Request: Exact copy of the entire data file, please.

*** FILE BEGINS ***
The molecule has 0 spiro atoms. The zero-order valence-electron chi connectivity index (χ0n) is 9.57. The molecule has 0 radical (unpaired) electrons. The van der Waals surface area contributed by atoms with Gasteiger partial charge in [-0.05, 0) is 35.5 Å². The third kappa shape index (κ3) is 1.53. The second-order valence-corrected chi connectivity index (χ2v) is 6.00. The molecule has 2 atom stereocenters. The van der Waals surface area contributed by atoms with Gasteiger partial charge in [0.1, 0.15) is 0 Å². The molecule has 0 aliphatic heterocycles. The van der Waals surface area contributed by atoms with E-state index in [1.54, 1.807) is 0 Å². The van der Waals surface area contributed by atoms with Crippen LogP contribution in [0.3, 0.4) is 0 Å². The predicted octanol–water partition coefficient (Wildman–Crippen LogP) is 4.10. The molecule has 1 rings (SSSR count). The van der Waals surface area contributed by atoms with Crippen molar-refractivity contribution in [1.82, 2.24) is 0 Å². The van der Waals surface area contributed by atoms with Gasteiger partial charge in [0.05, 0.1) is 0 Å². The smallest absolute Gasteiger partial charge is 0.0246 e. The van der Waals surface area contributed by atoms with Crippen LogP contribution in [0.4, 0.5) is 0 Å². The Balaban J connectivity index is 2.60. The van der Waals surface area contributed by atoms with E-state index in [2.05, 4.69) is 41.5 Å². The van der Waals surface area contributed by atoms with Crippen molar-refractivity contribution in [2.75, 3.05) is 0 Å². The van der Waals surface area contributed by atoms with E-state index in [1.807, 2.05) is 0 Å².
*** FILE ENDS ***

The molecule has 0 spiro atoms. The zero-order valence-electron chi connectivity index (χ0n) is 9.57. The molecule has 0 radical (unpaired) electrons. The van der Waals surface area contributed by atoms with Gasteiger partial charge in [-0.05, 0) is 35.5 Å². The third kappa shape index (κ3) is 1.53. The second-order valence-corrected chi connectivity index (χ2v) is 6.00. The molecule has 2 atom stereocenters. The van der Waals surface area contributed by atoms with Gasteiger partial charge in [0.1, 0.15) is 0 Å². The molecule has 0 aliphatic heterocycles. The van der Waals surface area contributed by atoms with E-state index in [1.54, 1.807) is 0 Å². The van der Waals surface area contributed by atoms with Crippen LogP contribution in [0.3, 0.4) is 0 Å². The predicted octanol–water partition coefficient (Wildman–Crippen LogP) is 4.10. The molecule has 1 rings (SSSR count). The van der Waals surface area contributed by atoms with Crippen molar-refractivity contribution in [1.82, 2.24) is 0 Å². The van der Waals surface area contributed by atoms with Gasteiger partial charge in [0.05, 0.1) is 0 Å². The smallest absolute Gasteiger partial charge is 0.0246 e. The van der Waals surface area contributed by atoms with Crippen LogP contribution in [0.4, 0.5) is 0 Å². The Balaban J connectivity index is 2.60. The van der Waals surface area contributed by atoms with E-state index in [2.05, 4.69) is 41.5 Å². The van der Waals surface area contributed by atoms with Crippen molar-refractivity contribution in [2.75, 3.05) is 0 Å². The van der Waals surface area contributed by atoms with E-state index in [1.807, 2.05) is 0 Å².